MINNEAPOLIS -- The rest of the country found out what the Marlins have known for years now -- watching Giancarlo Stanton take batting practice can be breathtaking.
On the eve of the 85th All-Star Game, the Marlins' 6-6, 250-pound muscle-bound right fielder put on an epic display of power at the Home Run Derby -- the kind few rarely see because of his team's relative obscurity.
He hit a line drive shot off the batter's eye in center field an estimated 430 feet and bashed two bombs into the third deck. One of them nearly flew out of the park at Target Field and ESPN estimated it at 510 feet.
The only thing Stanton didn't do? Win.
After smacking six homers in the first round to earn a bye into the semifinals, Stanton's power ran dry. Really, though, he got cold.
Stanton didn’t swing for more than an hour as the rest of the field fought to stay in contention, and he eventually lost to the Reds' Todd Frazier 1-0 in stunning fashion in the National League final. Frazier went on to lose to defending champion Yoenis Cespedes of Oakland 9-1 in the final.
“It made a bigger difference than I thought it would,” Stanton said of the layoff. “I kind of have to find something to do in that time, stay warm. It's definitely a speed bump I couldn't get over in this one. But it was still fun.”
The Cuban-born Cespedes stayed warm throughout. He had to win a swing-off with A’s teammate Josh Donaldson to advance past the first round and slugged 28 homers total on the night en route to capturing back-to-back home run derby crowns.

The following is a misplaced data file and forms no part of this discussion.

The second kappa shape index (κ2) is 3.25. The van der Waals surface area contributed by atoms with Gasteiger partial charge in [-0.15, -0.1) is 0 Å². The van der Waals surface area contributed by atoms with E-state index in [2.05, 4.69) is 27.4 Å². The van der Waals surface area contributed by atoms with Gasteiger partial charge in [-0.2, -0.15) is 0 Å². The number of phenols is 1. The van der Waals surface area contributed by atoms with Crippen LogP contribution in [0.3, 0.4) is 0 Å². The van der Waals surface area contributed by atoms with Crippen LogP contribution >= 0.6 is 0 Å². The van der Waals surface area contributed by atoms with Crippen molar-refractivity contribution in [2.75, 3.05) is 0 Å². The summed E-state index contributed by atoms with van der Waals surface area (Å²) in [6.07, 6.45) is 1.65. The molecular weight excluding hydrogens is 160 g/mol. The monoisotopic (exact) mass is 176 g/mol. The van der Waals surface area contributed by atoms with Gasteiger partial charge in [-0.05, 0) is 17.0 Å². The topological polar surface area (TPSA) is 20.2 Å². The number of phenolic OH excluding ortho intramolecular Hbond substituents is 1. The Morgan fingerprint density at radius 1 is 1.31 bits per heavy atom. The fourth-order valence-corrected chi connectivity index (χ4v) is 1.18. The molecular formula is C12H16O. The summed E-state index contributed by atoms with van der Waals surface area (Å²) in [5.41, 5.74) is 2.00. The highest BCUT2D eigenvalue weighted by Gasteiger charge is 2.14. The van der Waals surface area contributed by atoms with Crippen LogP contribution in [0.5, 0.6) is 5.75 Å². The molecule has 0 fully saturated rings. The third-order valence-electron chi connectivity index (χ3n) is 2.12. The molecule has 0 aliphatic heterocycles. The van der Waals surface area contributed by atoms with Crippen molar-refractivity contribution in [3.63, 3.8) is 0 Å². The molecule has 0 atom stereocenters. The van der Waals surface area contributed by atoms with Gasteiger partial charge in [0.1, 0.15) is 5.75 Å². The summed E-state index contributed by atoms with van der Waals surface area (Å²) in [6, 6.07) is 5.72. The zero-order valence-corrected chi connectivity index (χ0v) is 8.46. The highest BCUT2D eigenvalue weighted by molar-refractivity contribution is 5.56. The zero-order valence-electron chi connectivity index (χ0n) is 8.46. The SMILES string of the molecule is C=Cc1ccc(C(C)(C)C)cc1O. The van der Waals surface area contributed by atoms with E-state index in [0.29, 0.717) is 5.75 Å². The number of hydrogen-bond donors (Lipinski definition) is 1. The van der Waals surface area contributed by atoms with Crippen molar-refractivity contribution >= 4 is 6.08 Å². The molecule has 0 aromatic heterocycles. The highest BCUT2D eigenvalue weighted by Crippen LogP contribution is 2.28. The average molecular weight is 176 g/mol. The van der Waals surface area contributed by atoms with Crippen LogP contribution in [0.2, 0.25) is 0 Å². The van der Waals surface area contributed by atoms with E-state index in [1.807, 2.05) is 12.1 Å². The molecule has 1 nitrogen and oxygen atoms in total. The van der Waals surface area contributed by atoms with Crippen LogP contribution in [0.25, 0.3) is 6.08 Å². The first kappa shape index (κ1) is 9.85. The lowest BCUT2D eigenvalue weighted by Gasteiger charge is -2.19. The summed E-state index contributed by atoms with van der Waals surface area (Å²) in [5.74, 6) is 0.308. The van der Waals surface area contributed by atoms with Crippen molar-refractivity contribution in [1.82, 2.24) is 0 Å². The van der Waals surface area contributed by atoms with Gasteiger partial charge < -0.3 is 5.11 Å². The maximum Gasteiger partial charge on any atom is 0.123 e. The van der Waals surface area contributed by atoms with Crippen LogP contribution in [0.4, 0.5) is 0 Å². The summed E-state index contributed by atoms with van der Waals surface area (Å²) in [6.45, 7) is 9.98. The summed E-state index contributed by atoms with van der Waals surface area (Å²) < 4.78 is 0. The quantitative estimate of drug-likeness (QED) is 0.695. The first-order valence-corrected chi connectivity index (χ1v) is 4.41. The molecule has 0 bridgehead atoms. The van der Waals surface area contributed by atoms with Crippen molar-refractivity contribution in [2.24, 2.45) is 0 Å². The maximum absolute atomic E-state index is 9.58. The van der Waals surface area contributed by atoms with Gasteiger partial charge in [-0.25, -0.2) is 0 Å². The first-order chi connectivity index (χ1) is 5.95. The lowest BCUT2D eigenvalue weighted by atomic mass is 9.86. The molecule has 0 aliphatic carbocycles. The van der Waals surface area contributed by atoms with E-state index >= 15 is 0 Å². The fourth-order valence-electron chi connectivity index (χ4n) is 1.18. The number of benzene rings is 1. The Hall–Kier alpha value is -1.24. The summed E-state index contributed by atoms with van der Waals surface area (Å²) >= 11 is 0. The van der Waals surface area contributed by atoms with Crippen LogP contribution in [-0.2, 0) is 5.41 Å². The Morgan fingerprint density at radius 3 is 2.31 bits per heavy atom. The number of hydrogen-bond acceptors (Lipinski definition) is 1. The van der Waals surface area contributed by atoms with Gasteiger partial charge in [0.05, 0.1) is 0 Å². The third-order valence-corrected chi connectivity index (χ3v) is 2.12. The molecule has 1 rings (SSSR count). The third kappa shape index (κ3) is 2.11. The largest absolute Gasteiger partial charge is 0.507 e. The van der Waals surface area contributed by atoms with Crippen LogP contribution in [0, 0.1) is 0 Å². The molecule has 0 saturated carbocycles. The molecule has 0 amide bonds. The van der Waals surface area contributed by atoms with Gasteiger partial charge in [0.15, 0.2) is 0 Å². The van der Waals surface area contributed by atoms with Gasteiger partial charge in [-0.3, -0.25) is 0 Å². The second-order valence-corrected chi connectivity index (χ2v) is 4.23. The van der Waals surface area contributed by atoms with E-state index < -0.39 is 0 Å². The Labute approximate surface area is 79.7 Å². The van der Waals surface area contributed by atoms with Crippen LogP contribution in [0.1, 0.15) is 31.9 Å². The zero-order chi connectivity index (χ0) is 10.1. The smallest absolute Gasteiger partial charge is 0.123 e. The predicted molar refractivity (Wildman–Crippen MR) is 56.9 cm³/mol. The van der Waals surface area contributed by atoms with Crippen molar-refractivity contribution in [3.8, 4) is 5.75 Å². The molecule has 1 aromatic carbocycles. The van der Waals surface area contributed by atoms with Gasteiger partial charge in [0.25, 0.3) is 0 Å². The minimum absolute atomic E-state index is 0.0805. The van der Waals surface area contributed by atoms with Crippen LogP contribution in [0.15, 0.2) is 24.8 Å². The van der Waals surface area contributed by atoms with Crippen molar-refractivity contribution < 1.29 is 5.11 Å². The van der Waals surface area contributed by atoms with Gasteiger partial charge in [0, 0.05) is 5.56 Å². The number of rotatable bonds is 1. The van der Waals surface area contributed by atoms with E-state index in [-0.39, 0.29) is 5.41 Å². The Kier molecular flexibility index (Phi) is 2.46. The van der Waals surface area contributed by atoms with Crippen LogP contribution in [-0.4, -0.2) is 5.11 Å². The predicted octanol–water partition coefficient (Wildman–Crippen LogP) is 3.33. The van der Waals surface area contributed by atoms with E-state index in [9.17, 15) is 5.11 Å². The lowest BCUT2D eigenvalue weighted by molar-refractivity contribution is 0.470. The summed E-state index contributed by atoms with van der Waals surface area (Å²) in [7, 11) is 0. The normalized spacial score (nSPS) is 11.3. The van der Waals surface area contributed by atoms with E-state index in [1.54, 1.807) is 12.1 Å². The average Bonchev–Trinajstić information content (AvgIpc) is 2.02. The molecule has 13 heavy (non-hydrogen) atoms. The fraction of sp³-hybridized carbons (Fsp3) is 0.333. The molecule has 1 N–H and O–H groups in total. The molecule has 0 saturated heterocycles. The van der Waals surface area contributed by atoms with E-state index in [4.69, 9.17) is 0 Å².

Afterward, Cespedes said the new derby format definitely affected Stanton and Toronto’s Jose Bautista, who earned the American League’s bye with 10 homers in the first round. Bautista waited an hour and 55 minutes before he batted in the competition again. He only hit four homers in his semifinal loss to Cespedes.
“You usually don't do that for anything [during the regular season],” Stanton said of the long break. “I can't believe I goose-egged the second round.”
For Stanton, 24, it was a disappointing end to what started out as his big show.
His mammoth blasts drew the biggest reactions from the crowd of 40,558 in attendance. All-Stars on both sides were in disbelief when Stanton’s third-deck shot nearly left the park. He averaged 412 feet on his homers
“That was the gold ball, the charity ball too,” Stanton said. “So you don't know how they're going to fly. It's tough to pick them up.”
Former National League MVP Andrew McCutchen of the Pirates came out to hug Stanton after his longest shot of the night. Stanton played up to the crowd, too, waving his arms up and down to try and get them louder.
“It was cool,” Stanton said of his moment. “It's what they're here for. It's what it's about.”
The start of the derby was delayed nearly an hour by rain in the area. Stanton was the fourth National League hitter to bat.
Marlins manager Mike Redmond served up the meatballs to Stanton. The two embraced on the field shortly after Stanton's stellar first round.
Despite the disappointing loss, Stanton said he isn’t ruling out a return to the derby next year.
“For sure,” Stanton said when asked if he would want to come back. “I’ve got to bring it back to the NL.”